Negotiations to end the fighting in Najaf broke down Sunday, threatening to spark a resurgence of the fierce clashes between Shiite militants and a combined U.S.-Iraqi force that have plagued this holy city for more than a week.
The collapse of talks will likely cast a pall of Iraq's National Conference, which starts Sunday, gathering 1,300 delegates from all over Iraq in what is considered a vital step toward establishing democracy.
The chief government negotiator said he decided to quit the talks in Najaf after three fruitless days, but representatives of militant cleric Muqtada al-Sadr said a deal had been all but reached before interim Prime Minister Ayad Allawi personally intervened to quash it.
"It is a conspiracy to commit a big massacre," al-Sadr's top negotiator, Sheik Ali Smeisim, told the pan-Arab Al-Jazeera television station.
U.S. forces called a halt to a major offensive in the city on Friday to give negotiations a chance. The fighting in Najaf has angered many in Iraq's Shiite majority, complicating a difficult situation for Allawi's U.S.-backed government, which has been keen to show it is in control.
The chairman of the National Conference, Fuad Masoum, insisted the violence would not affect the three-day gathering. "This is a perfect time for the conference to discuss the current problems and find solutions," he said.
About 10,000 demonstrators from as far away as Baghdad arrived in Najaf on Saturday to show their solidarity with the militants and act as human shields to protect the city and the holy Imam Ali shrine, where fighters from al-Sadr's Mahdi Army have taken refuge since the fighting started Aug. 5.
For Iraq's interim government, says CBS News Correspondent Barry Petersen, the Najaf powderkeg is a clear challenge to power. Lose this one and, as one observer put it, "They will rule little more than Baghdad."
In other developments:
Amid worries that fighting would resume in Najaf, Coalition officials reiterated Saturday they would not enter the holy Imam Ali shrine.
"It is not out intention to go anywhere near the holy sites. We understand their significance to the Shia and we respect the Shia," Maj. Gen. Andrew Graham, deputy commanding general of the Multination Corps, told The Associated Press. "The irreverence ... is (al-Sadr's) and not ours."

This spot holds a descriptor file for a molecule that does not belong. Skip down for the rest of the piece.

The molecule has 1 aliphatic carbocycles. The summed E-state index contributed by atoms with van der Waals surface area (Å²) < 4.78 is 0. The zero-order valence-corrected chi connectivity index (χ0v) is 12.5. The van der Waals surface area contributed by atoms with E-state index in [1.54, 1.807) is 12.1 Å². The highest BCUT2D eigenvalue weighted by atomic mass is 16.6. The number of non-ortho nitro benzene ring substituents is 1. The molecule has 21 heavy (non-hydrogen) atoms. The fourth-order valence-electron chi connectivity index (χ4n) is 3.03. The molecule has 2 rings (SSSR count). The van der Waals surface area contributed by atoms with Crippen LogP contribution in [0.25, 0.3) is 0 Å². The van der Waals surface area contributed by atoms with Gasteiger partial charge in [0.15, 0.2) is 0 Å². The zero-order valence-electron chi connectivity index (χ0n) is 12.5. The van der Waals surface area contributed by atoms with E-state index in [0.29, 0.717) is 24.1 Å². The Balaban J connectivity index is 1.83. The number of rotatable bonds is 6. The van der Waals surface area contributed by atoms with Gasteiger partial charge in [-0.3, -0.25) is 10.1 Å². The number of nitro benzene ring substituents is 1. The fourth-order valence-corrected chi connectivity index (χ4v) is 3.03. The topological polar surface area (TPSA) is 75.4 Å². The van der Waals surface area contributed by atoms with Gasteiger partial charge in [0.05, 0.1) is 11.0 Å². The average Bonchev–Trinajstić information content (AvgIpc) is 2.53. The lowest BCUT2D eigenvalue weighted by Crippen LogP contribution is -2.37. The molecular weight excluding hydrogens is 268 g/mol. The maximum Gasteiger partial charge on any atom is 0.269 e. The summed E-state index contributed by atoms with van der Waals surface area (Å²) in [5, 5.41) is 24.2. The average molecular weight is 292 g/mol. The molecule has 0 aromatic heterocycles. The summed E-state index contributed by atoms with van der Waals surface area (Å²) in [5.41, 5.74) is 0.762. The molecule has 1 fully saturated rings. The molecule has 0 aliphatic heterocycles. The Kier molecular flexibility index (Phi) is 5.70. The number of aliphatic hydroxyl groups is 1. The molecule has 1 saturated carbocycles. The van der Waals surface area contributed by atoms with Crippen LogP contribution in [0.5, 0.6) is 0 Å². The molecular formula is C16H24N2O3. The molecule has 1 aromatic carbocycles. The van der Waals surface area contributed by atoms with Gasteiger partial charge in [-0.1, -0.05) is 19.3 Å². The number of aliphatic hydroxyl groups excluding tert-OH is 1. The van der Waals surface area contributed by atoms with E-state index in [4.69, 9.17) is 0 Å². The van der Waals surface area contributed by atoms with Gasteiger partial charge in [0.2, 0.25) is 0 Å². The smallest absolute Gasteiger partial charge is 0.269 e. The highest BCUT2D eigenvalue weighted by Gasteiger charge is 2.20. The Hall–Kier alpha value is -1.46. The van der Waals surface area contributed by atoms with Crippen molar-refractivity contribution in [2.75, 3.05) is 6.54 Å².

During the negotiations, al-Sadr demanded a U.S. withdrawal from Najaf, the freeing of all Mahdi Army fighters in detention and amnesty for all the fighters in exchange for disarming his followers and pulling them out of the shrine and Najaf's old city, where they have taken refuge, aides said.
After days of discussion - and just hours after Najaf's governor said he believed a breakthrough was imminent - Iraq's National Security Adviser Mouwaffaq al-Rubaie announced the talks were over.
"Our goal was to spare blood, preserve security and for the militias to put down their weapons," he said.
"We have been talking and discussing these matters for three days, but reached no positive conclusion," he said. "After three days, my government thought there was no use in continuing."
Al-Rubaie said he was leaving Najaf but would return for any new talks.
However, Qais al-Khazali, al-Sadr's spokesman in Najaf, said a deal had been reached and al-Sadr - who was not in the talks himself - had signed it when "we were surprised that they got instructions from Dr. Allawi to leave."